Subtract from the selection. Clicking the Options bar's "Subtract from selection" button (also shown in Figure 4-3) or pressing and holding the Option key (Alt on a PC) has the opposite effect. You see a tiny – sign beneath your cursor to let you know you're in this mode. Mouse over to your document and draw a box (or oval) around the area you want to deselect.
Intersect one selection with another. If you click the "Intersect with selection" button after you draw a selection, Photoshop lets you draw another selection that overlaps the first; the marching ants then surround only the area where the two selections overlap. It's a little confusing, but don't worry because you'll rarely use this mode (if at all). The keyboard shortcut is Shift-Option (Shift+Alt on a PC). Photoshop puts a tiny multiplication sign (x) beneath your cursor when you use this mode.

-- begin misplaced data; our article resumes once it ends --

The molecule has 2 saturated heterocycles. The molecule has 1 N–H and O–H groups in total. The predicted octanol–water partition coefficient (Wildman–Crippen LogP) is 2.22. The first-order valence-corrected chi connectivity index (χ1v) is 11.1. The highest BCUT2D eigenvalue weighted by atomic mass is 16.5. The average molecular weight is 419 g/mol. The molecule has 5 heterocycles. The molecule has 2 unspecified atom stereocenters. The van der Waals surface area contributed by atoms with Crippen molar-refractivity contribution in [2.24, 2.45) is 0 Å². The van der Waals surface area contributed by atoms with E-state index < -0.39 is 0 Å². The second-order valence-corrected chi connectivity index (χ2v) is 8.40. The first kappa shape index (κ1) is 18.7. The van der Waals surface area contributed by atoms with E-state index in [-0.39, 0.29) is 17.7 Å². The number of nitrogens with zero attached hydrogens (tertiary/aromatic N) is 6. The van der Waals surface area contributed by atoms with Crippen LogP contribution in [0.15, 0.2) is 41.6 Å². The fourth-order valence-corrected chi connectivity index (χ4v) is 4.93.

Feather. If you want to soften the edges of your selection so that it blends into the background or another image, use feathering. You can enter a value in pixels in this field before you create the selection. As you'll learn later in this chapter, feathering a selection lets you gently fade one image into another. See the box on The Softer Side of Selections for more on feathering.